Based on Irving Wallace's novel that was based on the Kinsey Reports, the film was originally conceived for 20th Century Fox to attract customers with discussions and depictions of sexual matters that would not be allowed on American television. Darryl F. Zanuck was having problems with Fox during the production of two widescreen epic spectacular films for the studio in Europe, Cleopatra and The Longest Day at the same time. When Fox would not do the film, Zanuck offered the property, his son the producer, director Cukor and the female stars to his friend and rival Jack L. Warner.
Warner Brothers replaced the film's planned male leads with their own Warner Brothers Television contract leads who received no extra money to do the film. Warner Brothers felt that casting these performers would attract their fans to the film, while at the same time pleasing the stars who had requested more interesting and different material than they had at Warners.
Costume designer Orry-Kelly dressed each of the different female characters in only one color throughout the film.
As many as seven different writers worked on the film with Gene Allen, who was contracted to Cukor's organisation delivering the final screenplay. The film attracted much criticism during its production by the Legion of Decency amongst others.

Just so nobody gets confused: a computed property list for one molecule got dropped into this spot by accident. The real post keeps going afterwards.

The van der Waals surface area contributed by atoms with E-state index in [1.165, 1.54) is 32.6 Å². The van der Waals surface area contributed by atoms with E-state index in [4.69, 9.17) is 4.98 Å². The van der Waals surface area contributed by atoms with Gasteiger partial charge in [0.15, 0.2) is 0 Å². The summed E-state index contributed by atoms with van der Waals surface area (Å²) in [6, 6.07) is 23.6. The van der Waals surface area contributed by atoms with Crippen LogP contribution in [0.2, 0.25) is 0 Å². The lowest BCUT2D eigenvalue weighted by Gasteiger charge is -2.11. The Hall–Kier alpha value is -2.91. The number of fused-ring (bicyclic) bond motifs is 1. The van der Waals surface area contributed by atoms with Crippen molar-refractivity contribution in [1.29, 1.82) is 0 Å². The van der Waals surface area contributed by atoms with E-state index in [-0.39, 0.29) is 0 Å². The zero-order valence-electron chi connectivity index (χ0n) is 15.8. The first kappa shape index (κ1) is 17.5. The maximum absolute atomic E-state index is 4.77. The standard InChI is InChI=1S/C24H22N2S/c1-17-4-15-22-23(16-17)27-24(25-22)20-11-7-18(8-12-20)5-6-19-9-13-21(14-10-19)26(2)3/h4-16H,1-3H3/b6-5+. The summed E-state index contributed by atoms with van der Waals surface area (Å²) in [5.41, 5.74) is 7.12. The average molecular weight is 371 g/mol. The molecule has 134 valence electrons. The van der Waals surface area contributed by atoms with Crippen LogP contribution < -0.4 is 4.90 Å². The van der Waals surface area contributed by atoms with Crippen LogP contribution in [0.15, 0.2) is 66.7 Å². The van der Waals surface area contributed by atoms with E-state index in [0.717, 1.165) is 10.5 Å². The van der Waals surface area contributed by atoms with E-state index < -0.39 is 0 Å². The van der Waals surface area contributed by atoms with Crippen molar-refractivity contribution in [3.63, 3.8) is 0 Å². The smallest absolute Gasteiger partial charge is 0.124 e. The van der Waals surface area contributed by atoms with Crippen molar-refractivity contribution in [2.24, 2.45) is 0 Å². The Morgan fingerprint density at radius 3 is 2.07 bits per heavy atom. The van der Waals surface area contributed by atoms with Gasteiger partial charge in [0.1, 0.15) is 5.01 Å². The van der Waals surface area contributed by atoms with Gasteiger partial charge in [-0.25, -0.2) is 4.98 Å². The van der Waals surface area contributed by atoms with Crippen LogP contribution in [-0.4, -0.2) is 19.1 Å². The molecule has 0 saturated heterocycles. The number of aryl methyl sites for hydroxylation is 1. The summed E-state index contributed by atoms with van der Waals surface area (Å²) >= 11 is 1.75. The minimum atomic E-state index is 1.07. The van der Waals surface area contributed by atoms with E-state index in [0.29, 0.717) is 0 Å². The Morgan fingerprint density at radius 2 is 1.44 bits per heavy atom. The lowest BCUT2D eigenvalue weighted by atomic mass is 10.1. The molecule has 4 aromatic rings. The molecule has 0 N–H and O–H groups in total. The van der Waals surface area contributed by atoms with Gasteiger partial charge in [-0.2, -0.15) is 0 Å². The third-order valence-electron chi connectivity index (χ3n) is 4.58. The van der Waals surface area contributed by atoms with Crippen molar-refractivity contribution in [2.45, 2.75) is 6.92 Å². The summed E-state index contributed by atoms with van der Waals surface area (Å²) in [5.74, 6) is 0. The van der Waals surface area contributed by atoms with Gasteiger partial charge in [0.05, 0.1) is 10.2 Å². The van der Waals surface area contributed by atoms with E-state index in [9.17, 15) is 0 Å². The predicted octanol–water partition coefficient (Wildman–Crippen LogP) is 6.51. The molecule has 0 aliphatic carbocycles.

After a screening at San Francisco where Cukor claimed the audience liked the film, the studio recut the film. At the Legion of Decency's insistence, Jack Warner had Michael A. Hoey reedit the film and wrote a different ending with Zimbalist and Duggan saying that American women were rather normal sexually, a message at odds with the rest of Cukor's film. A different director was brought in to reshoot it. Cukor himself said of Bloom: "Claire is not a nice Nellie. She has no inhibitions, and she is not as cold as some people say".
The film attracted criticism for being "the sexiest mainstream movie ever made". Upon the film's general release, The New York Times said "the four adapters use four case histories of abnormal sexual behavior of upper middle-class women of a Los Angeles suburb who subject themselves to the testing of a psychologist's team of investigators. They touch, unfortunately only superficially, on a frigid type, a nymphomaniac-alcoholic, a confused, bored mother and a gay, flighty intellectual seeking enlightenment in romance. The interplay and lack of depth in the treatment of these glimpses at the intimate life sometimes appear more prurient than scientific. And a viewer's emotions rarely, if ever, are fully engaged in following the affairs."